“When you report on this coming rally, ask which candidates were reached out to during Netroots — to show up to help Hahnemann just 2 blocks away — but alas, couldn’t make it,” Gautney wrote. “The candidates appearing at Netroots were 2 blocks from Hahnemann — why didn’t they come to the rally?! They’re 'progressive' but can’t stand with workers? Why don’t the headlines report their conspicuous absence?”
The argument here, one that Sanders has made since Day 1, is that his campaign is a true “grass-roots movement” and others are not. That bristles some Democrats — Warren and Beto O'Rourke, in particular, have described their campaigns as “movements” — but it reflects how Sanders has tried to link his own campaign with labor and left-wing causes. He has used his email and text message lists to publicize strikes; he has distributed warnings about ICE raids; he has marched with striking workers.
“What we need in this country is a mass movement of millions of people, which I am prepared to lead as president, to take on Wall Street, to take on the drug companies who are ripping us off every single day, to take on the insurance companies, to take on the fossil fuel industry, which is literally destroying this planet,” Sanders said on “Meet the Press” on Sunday. “I think I am the only candidate who has been clear about that, who has the capability of doing that and defeating Donald Trump in the process.”
Sanders, in other words, saw no cost to skipping the conference, where Warren was an icon. She has attended most years since 2010, when she was first pushed to run in the 2012 Senate race back in Massachusetts, and the liberals who make up most attendees do not completely overlap with the new, young left that powered the Sanders campaign.
So Sandersworld saw no cost for skipping Netroots apart from a few days of ignorable media chatter. What may also be forgotten is that the first hospital rally, on Thursday, took place when both Sanders and Warren were in Milwaukee for the annual LULAC meeting; activists did not blame candidates for skipping that. The message Sanders wanted to send was that his campaign amplified and engaged in its own direct actions; elect him, and he would personally lead rallies to shame developers into backing off their plans and companies into raising wages. If Warren is seen as the candidate of activists, and Sanders is seen as the candidate of working-class Americans who might not otherwise vote, the campaign is happy.
It nonetheless struck Netroots attendees, many of them deep in the labor movement or in other rights campaigns, to be portrayed as the Democratic Party elite. A jokey betting pool on “who will drop out next,” which displayed the faces of 24 Democratic candidates on a wall near the convention's entrance, ended up with a few dozen check marks on Sanders and none on Warren.
On Friday night, Mike Gravel’s “patio campaign” for the presidency announced that it had collected 65,000 unique donations — enough to qualify for a spot in the upcoming Detroit debates. The news was accompanied by an animated GIF of a giant-sized Gravel scaling a mountain and, more importantly, by a statement promising to fight for a place onstage.
“The campaign has retained counsel and is currently in talks with the DNC over the validity of the polling method of qualification, given that well over half of DNC’s approved polls methodically and consistently excluded Sen. Gravel despite the campaign’s documented, repeated outreach to both pollsters and the DNC for inclusion,” said campaign manager David Oks.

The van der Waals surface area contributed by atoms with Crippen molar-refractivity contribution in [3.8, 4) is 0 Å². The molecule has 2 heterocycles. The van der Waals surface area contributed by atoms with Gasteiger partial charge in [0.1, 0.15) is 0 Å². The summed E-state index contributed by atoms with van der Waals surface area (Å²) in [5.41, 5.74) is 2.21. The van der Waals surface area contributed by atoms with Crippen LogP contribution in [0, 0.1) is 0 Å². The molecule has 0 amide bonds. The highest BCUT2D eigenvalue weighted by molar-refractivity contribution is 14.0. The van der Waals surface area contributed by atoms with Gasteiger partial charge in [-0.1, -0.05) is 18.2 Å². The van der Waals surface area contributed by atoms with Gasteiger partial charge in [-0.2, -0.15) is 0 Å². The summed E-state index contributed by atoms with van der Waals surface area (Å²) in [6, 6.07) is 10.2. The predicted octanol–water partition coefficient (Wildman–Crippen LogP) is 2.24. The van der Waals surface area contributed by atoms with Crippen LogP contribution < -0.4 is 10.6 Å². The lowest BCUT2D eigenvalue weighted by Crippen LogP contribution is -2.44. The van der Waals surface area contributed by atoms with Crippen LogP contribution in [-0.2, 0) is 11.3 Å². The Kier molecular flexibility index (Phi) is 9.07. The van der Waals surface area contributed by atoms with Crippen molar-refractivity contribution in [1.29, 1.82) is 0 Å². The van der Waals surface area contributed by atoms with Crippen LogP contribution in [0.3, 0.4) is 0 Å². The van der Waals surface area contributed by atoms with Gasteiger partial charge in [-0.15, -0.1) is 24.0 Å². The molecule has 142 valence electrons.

The point of contention is this: The DNC’s debate rules privilege polling numbers over donors. The rules shared with candidates say that “if more than 20 candidates all qualify under both the Polling and Grassroots Fundraising Methods, such candidates with the highest polling averages will be included in the debate.” As of today, 21 candidates qualify for the debates; a number of them have hit the mark only because they hit an average of 1 percent in DNC-validated polls.
“It would be absurd if the Gravel campaign, standing at more than 65,000 donors with significant grassroots enthusiasm, is excluded based on polls that categorically refused to engage with us in good faith, while candidates like John Hickenlooper — at 13,000 donors, with no real support, and losing most of its staff — are taken ‘seriously’ and invited to the debate,” Oks said in the statement.
The DNC’s rules, announced more than six months ago, were designed for a moment like this. The 65,000-donor rule was a way to involve candidates who were not polling well but were putting in real work; it nonetheless carried the risk of being gamed by a stunt campaign. At least one conservative pundit asked for donations to “crash” the debates, which went nowhere. The Gravel campaign is sincere, but unusual; the candidate has not traveled to any early states, and most of his public statements are written by Oks and Henry Williams, teenagers who want to shift the Democratic conversation to the left.
The “Gravel teens” did what sounded like fantasy: They persuaded 65,000 people to donate to an 89-year old former senator who wants to be on the debate stage to attack Joe Biden’s record. But unless they win a legal argument, Montana Gov. Steve Bullock, who has qualified for a debate slot only because of polling, will probably take the debate slot vacated by Rep. Eric Swalwell of California.
. . . one day until every campaign reveals its second-quarter fundraising
. . . two days until the cutoff for the second presidential debates
. . . 16 days until the second two-night debate starts